Ola Mildred Rexroat 
August 28, 1917 – June 28, 2017
Class: 44-W-7
Planes flown: PT-17, BT-13, AT-6. PT-19
Training Location: Avenger Field (Sweetwater, Tex.)
Assigned bases: Eagle Pass Army Air Base (Tex.)

“I just did what I was expected to do and tried to do it the best way I could.”

~WASP Ola Mildred Rexroat 

Ola Mildred Rexroat was one of six South Dakotans to serve in the WASP and, as an Oglala Lakota, is believed to be the only female Native American to have served in the WASP.

Rexroat was born in Ogden, Kansas, to a white father and an Oglala mother. The family moved to South Dakota when she was young, and she spent at least part of her youth on the Pine Ridge Reservation. She attended public school in Wynona, Oklahoma, for a time, and graduated from the St. Mary’s Episcopal Indian School in Springfield, South Dakota, in 1932. Rexroat initially enrolled in a teachers college in Chadron, Nebraska, but left before completing her degree to work for what is now the Bureau of Indian Affairs for a year. She earned a bachelor’s degree in art from the University of New Mexico in 1939. After college, she again worked for the Bureau of Indian Affairs in Gallup, New Mexico for a year.

Rexroat next worked for engineers building airfields, where she decided to learn how to fly. In order to do so, she would need her own airplane or to join the WASP. Selecting the latter, she moved to Washington, D.C., with her mother and sisters, and was also employed at the Army War College. Rexroat then went for WASP training in Sweetwater, Texas, and was assigned the dangerous job of towing targets for aerial gunnery students at Eagle Pass Army Airfield after her graduation. She also helped transport cargo and personnel.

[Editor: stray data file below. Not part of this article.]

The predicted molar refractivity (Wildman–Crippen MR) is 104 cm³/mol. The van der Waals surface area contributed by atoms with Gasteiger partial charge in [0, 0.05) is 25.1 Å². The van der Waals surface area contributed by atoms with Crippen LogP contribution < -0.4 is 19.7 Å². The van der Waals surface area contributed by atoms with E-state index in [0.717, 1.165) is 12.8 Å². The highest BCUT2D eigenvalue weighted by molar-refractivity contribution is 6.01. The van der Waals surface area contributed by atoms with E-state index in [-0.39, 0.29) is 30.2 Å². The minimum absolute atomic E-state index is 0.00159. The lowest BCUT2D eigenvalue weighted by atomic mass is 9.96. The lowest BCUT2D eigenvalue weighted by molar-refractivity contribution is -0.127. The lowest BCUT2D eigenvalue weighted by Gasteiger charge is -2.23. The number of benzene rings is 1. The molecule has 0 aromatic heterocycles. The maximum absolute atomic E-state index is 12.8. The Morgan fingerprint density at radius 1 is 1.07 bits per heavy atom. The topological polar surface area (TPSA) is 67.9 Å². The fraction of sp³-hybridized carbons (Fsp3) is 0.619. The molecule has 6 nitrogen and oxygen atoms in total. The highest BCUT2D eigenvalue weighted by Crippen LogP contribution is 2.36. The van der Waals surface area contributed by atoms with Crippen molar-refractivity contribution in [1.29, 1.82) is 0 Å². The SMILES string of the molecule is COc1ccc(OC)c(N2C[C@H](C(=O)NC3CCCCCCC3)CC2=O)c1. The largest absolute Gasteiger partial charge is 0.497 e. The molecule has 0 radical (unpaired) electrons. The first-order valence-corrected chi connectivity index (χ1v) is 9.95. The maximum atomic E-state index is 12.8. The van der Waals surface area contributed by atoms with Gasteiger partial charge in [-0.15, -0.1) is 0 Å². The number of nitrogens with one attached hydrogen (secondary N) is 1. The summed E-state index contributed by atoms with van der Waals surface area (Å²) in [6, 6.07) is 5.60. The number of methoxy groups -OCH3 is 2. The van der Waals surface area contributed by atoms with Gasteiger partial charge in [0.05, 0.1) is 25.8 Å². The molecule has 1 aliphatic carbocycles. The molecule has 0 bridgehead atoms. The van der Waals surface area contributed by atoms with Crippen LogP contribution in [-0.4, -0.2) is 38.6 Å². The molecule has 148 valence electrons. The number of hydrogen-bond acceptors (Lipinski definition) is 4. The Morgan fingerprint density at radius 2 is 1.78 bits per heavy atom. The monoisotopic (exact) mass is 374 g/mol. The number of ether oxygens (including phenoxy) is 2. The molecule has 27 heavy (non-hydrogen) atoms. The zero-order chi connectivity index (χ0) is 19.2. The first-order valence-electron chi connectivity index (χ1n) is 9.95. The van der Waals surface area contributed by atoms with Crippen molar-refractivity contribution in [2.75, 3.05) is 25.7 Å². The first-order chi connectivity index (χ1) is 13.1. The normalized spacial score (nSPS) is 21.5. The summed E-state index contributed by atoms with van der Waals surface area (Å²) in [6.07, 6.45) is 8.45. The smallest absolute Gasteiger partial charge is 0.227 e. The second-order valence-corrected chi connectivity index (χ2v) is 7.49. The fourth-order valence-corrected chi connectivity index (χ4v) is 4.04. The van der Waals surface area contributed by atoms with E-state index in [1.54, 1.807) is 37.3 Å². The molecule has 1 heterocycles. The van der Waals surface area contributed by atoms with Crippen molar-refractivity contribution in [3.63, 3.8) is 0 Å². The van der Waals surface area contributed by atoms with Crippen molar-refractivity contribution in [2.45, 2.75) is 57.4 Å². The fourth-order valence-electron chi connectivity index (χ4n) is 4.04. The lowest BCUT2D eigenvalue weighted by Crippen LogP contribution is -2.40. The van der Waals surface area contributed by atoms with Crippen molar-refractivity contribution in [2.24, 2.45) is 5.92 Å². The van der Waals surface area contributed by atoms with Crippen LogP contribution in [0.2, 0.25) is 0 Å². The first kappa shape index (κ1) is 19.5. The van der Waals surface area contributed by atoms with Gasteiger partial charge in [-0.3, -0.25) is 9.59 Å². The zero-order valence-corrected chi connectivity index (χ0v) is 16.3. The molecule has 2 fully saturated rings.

One day a superior flipped her the keys to a jeep to retrieve a training target in a field after she landed one day.

“This was a big problem for me, because I didn’t know how to drive,” Rexroat said. “I had never learned how to drive a car. I don’t think anybody trusted me with a car, but I could fly a plane.

During an interview she was asked if she ever worried about the dangers of flying or getting shot, Rexroat shrugged.

“I never gave it a thought. You couldn’t worry about things like that. … You can’t live forever,” she said. “They checked the target after we came down, and of course, it was to our credit if it had lots of holes in it; that meant we had been maintaining our altitude and heading.”

ELLSWORTH AIR FORCE BASE, S.D. – Ola Mildred Rexroat attends the 2010 Independence Day celebration at Mt. Rushmore National Memorial, July 3. Mrs. Rexroat served as a Woman Air Service pilot during World War II. (U.S. Air Force Photo/Airman 1st Class Corey Hook)

When the WASP were disbanded as World War II drew to a close in 1944, she joined the Air Force, where she served for ten years as an air traffic controller at Kirkland Air Force Base in New Mexico during the Korean War. She continued to work as an air traffic controller for the Federal Aviation Administration for 33 years after her time in the Air Force Reserves was complete.

In 2007 she was inducted into the South Dakota Aviation Hall of Fame.

Rexroat died in June 2017 at the age of 99. Immediately before her death she was the last surviving WASP in South Dakota and one of 275 living WASP out of the original 1,074. Several months after her death, the 28th Bomb Wing dedicated the Airfield Operations Building in honor of her.

Sources:

Texas Women’s University
Wikipedia
Vintage News
Ellsworth Air Force Base News
Rapid City Journal
WINGS & WASP

 

 

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